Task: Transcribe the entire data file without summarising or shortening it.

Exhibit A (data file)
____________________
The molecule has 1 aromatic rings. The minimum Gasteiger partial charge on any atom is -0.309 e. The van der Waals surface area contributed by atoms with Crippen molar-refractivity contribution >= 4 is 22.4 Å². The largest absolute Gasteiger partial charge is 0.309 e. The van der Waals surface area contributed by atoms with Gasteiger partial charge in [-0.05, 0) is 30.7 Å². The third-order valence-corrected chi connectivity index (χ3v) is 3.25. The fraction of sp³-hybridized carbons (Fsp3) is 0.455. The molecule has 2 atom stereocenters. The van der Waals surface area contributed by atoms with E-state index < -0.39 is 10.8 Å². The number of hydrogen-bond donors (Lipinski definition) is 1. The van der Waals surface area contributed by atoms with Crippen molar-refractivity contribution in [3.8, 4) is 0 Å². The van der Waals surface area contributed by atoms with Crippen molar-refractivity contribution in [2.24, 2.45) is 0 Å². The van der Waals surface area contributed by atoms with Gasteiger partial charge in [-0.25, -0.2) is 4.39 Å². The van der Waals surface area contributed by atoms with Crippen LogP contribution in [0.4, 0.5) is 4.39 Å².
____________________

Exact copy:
The molecule has 1 aromatic rings. The minimum Gasteiger partial charge on any atom is -0.309 e. The van der Waals surface area contributed by atoms with Crippen molar-refractivity contribution >= 4 is 22.4 Å². The largest absolute Gasteiger partial charge is 0.309 e. The van der Waals surface area contributed by atoms with Gasteiger partial charge in [-0.05, 0) is 30.7 Å². The third-order valence-corrected chi connectivity index (χ3v) is 3.25. The fraction of sp³-hybridized carbons (Fsp3) is 0.455. The molecule has 2 atom stereocenters. The van der Waals surface area contributed by atoms with E-state index < -0.39 is 10.8 Å². The number of hydrogen-bond donors (Lipinski definition) is 1. The van der Waals surface area contributed by atoms with Crippen molar-refractivity contribution in [3.8, 4) is 0 Å². The van der Waals surface area contributed by atoms with Crippen molar-refractivity contribution in [2.24, 2.45) is 0 Å². The van der Waals surface area contributed by atoms with Gasteiger partial charge in [-0.25, -0.2) is 4.39 Å². The van der Waals surface area contributed by atoms with Crippen LogP contribution in [0.4, 0.5) is 4.39 Å².